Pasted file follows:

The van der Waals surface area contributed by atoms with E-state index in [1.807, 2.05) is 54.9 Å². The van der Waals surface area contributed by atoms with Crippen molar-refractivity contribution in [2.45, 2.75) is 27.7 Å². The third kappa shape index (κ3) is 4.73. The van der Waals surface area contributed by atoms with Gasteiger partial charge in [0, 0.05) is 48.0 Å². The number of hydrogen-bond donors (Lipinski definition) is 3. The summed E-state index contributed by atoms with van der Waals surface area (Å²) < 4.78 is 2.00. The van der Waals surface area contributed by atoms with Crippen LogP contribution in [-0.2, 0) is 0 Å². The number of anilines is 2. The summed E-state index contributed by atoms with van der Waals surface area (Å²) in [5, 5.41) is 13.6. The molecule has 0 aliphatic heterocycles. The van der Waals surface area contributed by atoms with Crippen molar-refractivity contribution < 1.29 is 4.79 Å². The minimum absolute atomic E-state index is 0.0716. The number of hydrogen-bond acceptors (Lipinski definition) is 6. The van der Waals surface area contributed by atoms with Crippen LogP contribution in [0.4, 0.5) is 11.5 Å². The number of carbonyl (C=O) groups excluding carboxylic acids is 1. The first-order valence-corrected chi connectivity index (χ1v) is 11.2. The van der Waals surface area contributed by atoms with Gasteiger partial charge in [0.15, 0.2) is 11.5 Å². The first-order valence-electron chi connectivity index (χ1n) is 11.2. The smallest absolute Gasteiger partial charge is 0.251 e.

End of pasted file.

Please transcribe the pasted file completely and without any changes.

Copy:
The van der Waals surface area contributed by atoms with E-state index in [1.807, 2.05) is 54.9 Å². The van der Waals surface area contributed by atoms with Crippen molar-refractivity contribution in [2.45, 2.75) is 27.7 Å². The third kappa shape index (κ3) is 4.73. The van der Waals surface area contributed by atoms with Gasteiger partial charge in [0, 0.05) is 48.0 Å². The number of hydrogen-bond donors (Lipinski definition) is 3. The summed E-state index contributed by atoms with van der Waals surface area (Å²) < 4.78 is 2.00. The van der Waals surface area contributed by atoms with Crippen LogP contribution in [-0.2, 0) is 0 Å². The number of anilines is 2. The summed E-state index contributed by atoms with van der Waals surface area (Å²) in [5, 5.41) is 13.6. The molecule has 0 aliphatic heterocycles. The van der Waals surface area contributed by atoms with Crippen molar-refractivity contribution < 1.29 is 4.79 Å². The minimum absolute atomic E-state index is 0.0716. The number of hydrogen-bond acceptors (Lipinski definition) is 6. The van der Waals surface area contributed by atoms with Crippen LogP contribution in [0.4, 0.5) is 11.5 Å². The number of carbonyl (C=O) groups excluding carboxylic acids is 1. The first-order valence-corrected chi connectivity index (χ1v) is 11.2. The van der Waals surface area contributed by atoms with Gasteiger partial charge in [0.15, 0.2) is 11.5 Å². The first-order valence-electron chi connectivity index (χ1n) is 11.2. The smallest absolute Gasteiger partial charge is 0.251 e.